Update: news of our visit to Louise Markus published in the Gazette – leave a comment to show your support the Clean Energy Finance Corporation.
The Big Solar Poll results are in! An army of volunteers conducted an impressive 12,000 conversations in local communities across Australia, revealing 94% support for building large scale solar power stations, despite only 64%
saying they were aware of big solar plants being built elsewhere around the world. An overwhelming 95% of respondents agreed with government funding of big solar via a mechanism such as the $10 billion Clean Energy Finance Corporation. Read the full report: 12,000 Voices for Big Solar.
As its contribution to the Big Solar Poll, Katoomba Area Climate Action Now volunteers conducted more than 330 conversations across the Macquarie electorate:
- Over 83% of respondents indicated support for building big solar
- 86% supported government funding to help build it.
The results were presented to Federal MP for Macquarie, Louise Markus, on 25 May 2012. Our media release to the Blue Mountains Gazette is reproduced below. A full copy of the local report, including a selection of comments from survey respondents, can be downloaded here:
MEDIA RELEASE 25 May 2012
Members of a local climate action group have called on Louise Markus, Federal MP for Macquarie, to support the establishment of a renewable energy fund that will help finance the growth of renewables in Australia.
Legislation to establish the Clean Energy Finance Corporation will soon go before Federal Parliament. The Coalition opposes the $10 billion fund, which would provide loan guarantees and competitive interest rates as a catalyst for increased private and community investment in renewables.
President of Katoomba Area Climate Action Now, Ms Sue Morrison, told Ms Markus the local community overwhelmingly supports government initiatives that will result in a transition away from coal and gas-fired power stations to big solar power and other renewable sources.
“We conducted polling across the Macquarie electorate over the past couple of months to find out what people know about big solar power and whether they support initiatives aimed at overcoming the existing financial barriers to construction of large solar power stations in Australia.
“We talked at length with more than 330 people from a range of demographic and socio-economic groups and more than 83 per cent said solar power plants should be built in Australia to take advantage of its abundant sunshine and open space.”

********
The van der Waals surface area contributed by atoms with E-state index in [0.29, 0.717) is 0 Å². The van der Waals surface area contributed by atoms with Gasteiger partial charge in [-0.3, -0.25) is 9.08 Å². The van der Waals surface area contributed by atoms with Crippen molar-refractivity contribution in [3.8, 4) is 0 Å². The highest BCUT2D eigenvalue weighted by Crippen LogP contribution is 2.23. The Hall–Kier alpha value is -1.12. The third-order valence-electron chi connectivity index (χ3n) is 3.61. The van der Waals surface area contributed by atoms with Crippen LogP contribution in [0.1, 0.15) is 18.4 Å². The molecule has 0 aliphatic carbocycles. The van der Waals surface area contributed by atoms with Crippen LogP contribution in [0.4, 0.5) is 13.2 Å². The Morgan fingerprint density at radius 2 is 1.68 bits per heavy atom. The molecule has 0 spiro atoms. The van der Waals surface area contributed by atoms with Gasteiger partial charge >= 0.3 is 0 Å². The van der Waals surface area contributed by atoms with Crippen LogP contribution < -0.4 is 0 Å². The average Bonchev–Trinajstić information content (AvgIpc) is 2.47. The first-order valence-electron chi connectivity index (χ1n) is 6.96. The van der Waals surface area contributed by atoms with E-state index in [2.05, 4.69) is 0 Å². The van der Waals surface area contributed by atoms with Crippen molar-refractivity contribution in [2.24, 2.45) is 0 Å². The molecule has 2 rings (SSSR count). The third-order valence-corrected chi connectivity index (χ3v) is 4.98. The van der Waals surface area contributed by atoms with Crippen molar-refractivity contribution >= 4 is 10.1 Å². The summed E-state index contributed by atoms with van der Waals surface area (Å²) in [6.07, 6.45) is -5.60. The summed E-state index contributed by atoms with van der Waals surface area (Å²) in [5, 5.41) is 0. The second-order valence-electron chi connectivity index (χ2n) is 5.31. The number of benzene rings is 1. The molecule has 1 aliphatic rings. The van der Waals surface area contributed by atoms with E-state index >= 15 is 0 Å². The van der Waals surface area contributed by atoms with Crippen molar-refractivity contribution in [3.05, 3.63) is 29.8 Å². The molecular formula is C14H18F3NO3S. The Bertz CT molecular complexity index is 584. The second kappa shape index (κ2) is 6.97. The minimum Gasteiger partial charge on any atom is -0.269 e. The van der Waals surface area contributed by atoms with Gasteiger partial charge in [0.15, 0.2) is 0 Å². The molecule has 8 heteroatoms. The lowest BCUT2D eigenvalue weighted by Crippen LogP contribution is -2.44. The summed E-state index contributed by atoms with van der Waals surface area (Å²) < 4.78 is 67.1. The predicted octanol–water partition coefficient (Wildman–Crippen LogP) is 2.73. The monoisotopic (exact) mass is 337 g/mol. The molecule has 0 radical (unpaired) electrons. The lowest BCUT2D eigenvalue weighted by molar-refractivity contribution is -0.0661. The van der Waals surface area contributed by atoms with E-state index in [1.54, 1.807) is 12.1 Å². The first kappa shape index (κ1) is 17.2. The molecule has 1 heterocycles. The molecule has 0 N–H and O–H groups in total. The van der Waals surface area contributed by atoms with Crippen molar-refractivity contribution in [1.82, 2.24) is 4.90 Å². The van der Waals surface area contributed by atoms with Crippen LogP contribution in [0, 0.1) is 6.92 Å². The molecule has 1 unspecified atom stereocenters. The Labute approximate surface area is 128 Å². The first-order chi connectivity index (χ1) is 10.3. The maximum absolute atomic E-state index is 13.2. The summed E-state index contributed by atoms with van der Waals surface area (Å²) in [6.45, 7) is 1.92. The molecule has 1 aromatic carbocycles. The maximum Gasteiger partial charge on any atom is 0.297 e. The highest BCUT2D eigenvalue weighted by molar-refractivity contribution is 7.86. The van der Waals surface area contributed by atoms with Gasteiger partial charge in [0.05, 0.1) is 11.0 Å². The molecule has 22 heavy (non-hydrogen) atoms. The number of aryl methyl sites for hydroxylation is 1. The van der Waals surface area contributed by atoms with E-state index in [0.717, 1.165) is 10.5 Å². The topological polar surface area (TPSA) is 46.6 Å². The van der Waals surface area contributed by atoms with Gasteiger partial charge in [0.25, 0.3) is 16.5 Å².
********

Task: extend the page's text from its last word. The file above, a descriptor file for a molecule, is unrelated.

Ms Noni McDevitt, who undertook polling in upper mountains villages, said just over half of those polled were aware of concentrated solar thermal power plants being built elsewhere in the world, but many were unaware that molten salt storage tanks can store heat for power generation overnight.
“More than 40 per cent of people were unfamiliar with this 21st century solar technology and many commented the government should be doing more to educate people about renewable energy options.”
Ms Morrison said more than 86 per cent of those surveyed supported the government’s proposed fund to kickstart big solar in Australia, provided it was well managed and projects were well thought out and commercially viable.
“With current subsidies favouring fossil fuels and powerful vested interests entrenching the existing energy mix, it’s very hard for solar power to get a foothold in Australia.
“Australia is being left behind, with countries like the U.S., Germany, China, India and Spain racing ahead with solar techologies.
“It’s time to level the playing field and provide investment funds for solar power stations that will ultimately lower the cost of electricity for all Australians relative to our increasingly expensive and declining fossil fuels.
“Renewable power will also result in creation of thousands of jobs in regional areas currently suffering from a decline in manufacturing industries or over-reliance on mining for new jobs.”
“A site has already been identified near Mudgee which could support a community-owned solar thermal power plant as an alternative to the expansion of coal mining on the edge of our precious World Heritage Area.”